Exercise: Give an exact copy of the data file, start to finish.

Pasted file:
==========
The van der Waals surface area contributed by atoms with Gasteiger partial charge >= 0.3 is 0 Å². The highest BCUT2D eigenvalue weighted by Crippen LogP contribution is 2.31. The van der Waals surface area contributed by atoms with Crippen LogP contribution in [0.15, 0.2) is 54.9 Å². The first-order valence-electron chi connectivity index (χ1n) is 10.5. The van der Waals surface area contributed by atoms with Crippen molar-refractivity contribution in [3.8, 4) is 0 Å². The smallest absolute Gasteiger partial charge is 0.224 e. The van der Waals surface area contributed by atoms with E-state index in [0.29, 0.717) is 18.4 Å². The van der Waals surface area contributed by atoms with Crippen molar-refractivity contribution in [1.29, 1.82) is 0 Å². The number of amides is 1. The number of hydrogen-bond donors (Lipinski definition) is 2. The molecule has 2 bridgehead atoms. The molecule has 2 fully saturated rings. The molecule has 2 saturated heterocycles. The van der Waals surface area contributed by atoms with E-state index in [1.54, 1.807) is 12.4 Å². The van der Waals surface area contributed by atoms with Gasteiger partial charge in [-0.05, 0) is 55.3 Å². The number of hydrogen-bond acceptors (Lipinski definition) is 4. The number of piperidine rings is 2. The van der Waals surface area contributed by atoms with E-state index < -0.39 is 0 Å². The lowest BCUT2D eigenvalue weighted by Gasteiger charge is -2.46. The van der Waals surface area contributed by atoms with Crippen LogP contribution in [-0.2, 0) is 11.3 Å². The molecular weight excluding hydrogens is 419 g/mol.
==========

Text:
The van der Waals surface area contributed by atoms with Gasteiger partial charge >= 0.3 is 0 Å². The highest BCUT2D eigenvalue weighted by Crippen LogP contribution is 2.31. The van der Waals surface area contributed by atoms with Crippen LogP contribution in [0.15, 0.2) is 54.9 Å². The first-order valence-electron chi connectivity index (χ1n) is 10.5. The van der Waals surface area contributed by atoms with Crippen molar-refractivity contribution in [3.8, 4) is 0 Å². The smallest absolute Gasteiger partial charge is 0.224 e. The van der Waals surface area contributed by atoms with E-state index in [0.29, 0.717) is 18.4 Å². The van der Waals surface area contributed by atoms with Crippen molar-refractivity contribution in [1.29, 1.82) is 0 Å². The number of amides is 1. The number of hydrogen-bond donors (Lipinski definition) is 2. The molecule has 2 bridgehead atoms. The molecule has 2 fully saturated rings. The molecule has 2 saturated heterocycles. The van der Waals surface area contributed by atoms with E-state index in [1.54, 1.807) is 12.4 Å². The van der Waals surface area contributed by atoms with Gasteiger partial charge in [-0.05, 0) is 55.3 Å². The number of hydrogen-bond acceptors (Lipinski definition) is 4. The number of piperidine rings is 2. The van der Waals surface area contributed by atoms with E-state index < -0.39 is 0 Å². The lowest BCUT2D eigenvalue weighted by Gasteiger charge is -2.46. The van der Waals surface area contributed by atoms with Crippen LogP contribution in [-0.2, 0) is 11.3 Å². The molecular weight excluding hydrogens is 419 g/mol.